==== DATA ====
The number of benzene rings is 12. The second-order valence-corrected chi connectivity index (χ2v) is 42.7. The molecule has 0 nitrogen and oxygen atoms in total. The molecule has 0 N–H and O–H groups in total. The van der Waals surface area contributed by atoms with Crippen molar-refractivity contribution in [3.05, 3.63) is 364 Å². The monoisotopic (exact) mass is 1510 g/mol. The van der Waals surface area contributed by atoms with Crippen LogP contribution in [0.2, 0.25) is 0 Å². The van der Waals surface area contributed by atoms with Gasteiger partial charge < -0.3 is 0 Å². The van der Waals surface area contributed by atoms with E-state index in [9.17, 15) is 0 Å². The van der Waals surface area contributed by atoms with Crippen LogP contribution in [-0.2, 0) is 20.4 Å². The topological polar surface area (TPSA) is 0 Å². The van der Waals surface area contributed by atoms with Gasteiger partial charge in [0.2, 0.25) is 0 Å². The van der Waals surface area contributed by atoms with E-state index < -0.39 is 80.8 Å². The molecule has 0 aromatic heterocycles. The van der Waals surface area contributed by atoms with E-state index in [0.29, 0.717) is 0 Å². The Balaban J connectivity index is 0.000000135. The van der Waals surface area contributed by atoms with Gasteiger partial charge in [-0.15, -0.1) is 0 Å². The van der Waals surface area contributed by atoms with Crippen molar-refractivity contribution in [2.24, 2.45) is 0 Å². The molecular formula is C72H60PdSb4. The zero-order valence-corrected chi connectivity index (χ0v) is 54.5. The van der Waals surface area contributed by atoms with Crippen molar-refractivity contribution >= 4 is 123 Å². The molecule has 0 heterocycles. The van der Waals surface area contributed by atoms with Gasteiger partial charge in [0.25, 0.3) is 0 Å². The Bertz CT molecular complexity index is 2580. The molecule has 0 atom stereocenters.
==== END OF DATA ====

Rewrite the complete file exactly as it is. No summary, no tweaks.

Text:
The number of benzene rings is 12. The second-order valence-corrected chi connectivity index (χ2v) is 42.7. The molecule has 0 nitrogen and oxygen atoms in total. The molecule has 0 N–H and O–H groups in total. The van der Waals surface area contributed by atoms with Crippen molar-refractivity contribution in [3.05, 3.63) is 364 Å². The monoisotopic (exact) mass is 1510 g/mol. The van der Waals surface area contributed by atoms with Crippen LogP contribution in [0.2, 0.25) is 0 Å². The van der Waals surface area contributed by atoms with Gasteiger partial charge < -0.3 is 0 Å². The van der Waals surface area contributed by atoms with E-state index in [9.17, 15) is 0 Å². The van der Waals surface area contributed by atoms with Crippen LogP contribution in [-0.2, 0) is 20.4 Å². The topological polar surface area (TPSA) is 0 Å². The van der Waals surface area contributed by atoms with Gasteiger partial charge in [0.2, 0.25) is 0 Å². The van der Waals surface area contributed by atoms with E-state index < -0.39 is 80.8 Å². The molecule has 0 aromatic heterocycles. The van der Waals surface area contributed by atoms with E-state index in [0.29, 0.717) is 0 Å². The Balaban J connectivity index is 0.000000135. The van der Waals surface area contributed by atoms with Gasteiger partial charge in [-0.15, -0.1) is 0 Å². The van der Waals surface area contributed by atoms with Crippen molar-refractivity contribution in [2.24, 2.45) is 0 Å². The molecular formula is C72H60PdSb4. The zero-order valence-corrected chi connectivity index (χ0v) is 54.5. The van der Waals surface area contributed by atoms with Crippen molar-refractivity contribution >= 4 is 123 Å². The molecule has 0 heterocycles. The van der Waals surface area contributed by atoms with Gasteiger partial charge in [0.25, 0.3) is 0 Å². The Bertz CT molecular complexity index is 2580. The molecule has 0 atom stereocenters.